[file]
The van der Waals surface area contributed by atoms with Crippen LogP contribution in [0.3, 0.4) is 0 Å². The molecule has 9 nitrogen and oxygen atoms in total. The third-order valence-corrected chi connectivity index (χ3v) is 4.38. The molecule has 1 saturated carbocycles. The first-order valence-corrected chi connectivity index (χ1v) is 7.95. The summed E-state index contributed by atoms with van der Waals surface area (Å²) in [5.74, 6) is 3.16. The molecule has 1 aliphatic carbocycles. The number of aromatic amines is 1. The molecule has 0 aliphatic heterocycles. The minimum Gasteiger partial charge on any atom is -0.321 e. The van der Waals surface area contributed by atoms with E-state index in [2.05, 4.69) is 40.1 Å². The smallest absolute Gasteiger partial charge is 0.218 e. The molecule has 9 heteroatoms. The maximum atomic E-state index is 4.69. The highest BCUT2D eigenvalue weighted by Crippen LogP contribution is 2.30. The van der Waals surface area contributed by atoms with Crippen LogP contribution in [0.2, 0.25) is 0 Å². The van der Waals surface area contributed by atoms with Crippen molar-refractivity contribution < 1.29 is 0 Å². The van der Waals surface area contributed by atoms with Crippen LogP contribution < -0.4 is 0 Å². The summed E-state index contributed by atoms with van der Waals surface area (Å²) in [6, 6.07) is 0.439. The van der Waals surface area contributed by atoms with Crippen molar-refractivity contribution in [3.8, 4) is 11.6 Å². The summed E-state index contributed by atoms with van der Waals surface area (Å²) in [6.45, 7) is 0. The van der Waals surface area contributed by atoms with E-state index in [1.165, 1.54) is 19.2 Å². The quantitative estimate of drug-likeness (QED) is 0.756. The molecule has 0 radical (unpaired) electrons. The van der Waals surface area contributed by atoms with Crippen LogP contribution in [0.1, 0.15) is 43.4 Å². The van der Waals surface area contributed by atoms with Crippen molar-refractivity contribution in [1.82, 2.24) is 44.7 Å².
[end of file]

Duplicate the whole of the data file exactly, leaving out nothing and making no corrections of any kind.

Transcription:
The van der Waals surface area contributed by atoms with Crippen LogP contribution in [0.3, 0.4) is 0 Å². The molecule has 9 nitrogen and oxygen atoms in total. The third-order valence-corrected chi connectivity index (χ3v) is 4.38. The molecule has 1 saturated carbocycles. The first-order valence-corrected chi connectivity index (χ1v) is 7.95. The summed E-state index contributed by atoms with van der Waals surface area (Å²) in [5.74, 6) is 3.16. The molecule has 1 aliphatic carbocycles. The number of aromatic amines is 1. The molecule has 0 aliphatic heterocycles. The minimum Gasteiger partial charge on any atom is -0.321 e. The van der Waals surface area contributed by atoms with E-state index in [2.05, 4.69) is 40.1 Å². The smallest absolute Gasteiger partial charge is 0.218 e. The molecule has 9 heteroatoms. The maximum atomic E-state index is 4.69. The highest BCUT2D eigenvalue weighted by Crippen LogP contribution is 2.30. The van der Waals surface area contributed by atoms with Crippen LogP contribution in [0.2, 0.25) is 0 Å². The van der Waals surface area contributed by atoms with Crippen molar-refractivity contribution < 1.29 is 0 Å². The van der Waals surface area contributed by atoms with Crippen LogP contribution < -0.4 is 0 Å². The summed E-state index contributed by atoms with van der Waals surface area (Å²) in [6, 6.07) is 0.439. The van der Waals surface area contributed by atoms with Crippen molar-refractivity contribution in [3.8, 4) is 11.6 Å². The summed E-state index contributed by atoms with van der Waals surface area (Å²) in [6.45, 7) is 0. The van der Waals surface area contributed by atoms with E-state index in [1.165, 1.54) is 19.2 Å². The quantitative estimate of drug-likeness (QED) is 0.756. The molecule has 0 radical (unpaired) electrons. The van der Waals surface area contributed by atoms with Crippen LogP contribution in [0.1, 0.15) is 43.4 Å². The van der Waals surface area contributed by atoms with Crippen molar-refractivity contribution in [1.82, 2.24) is 44.7 Å².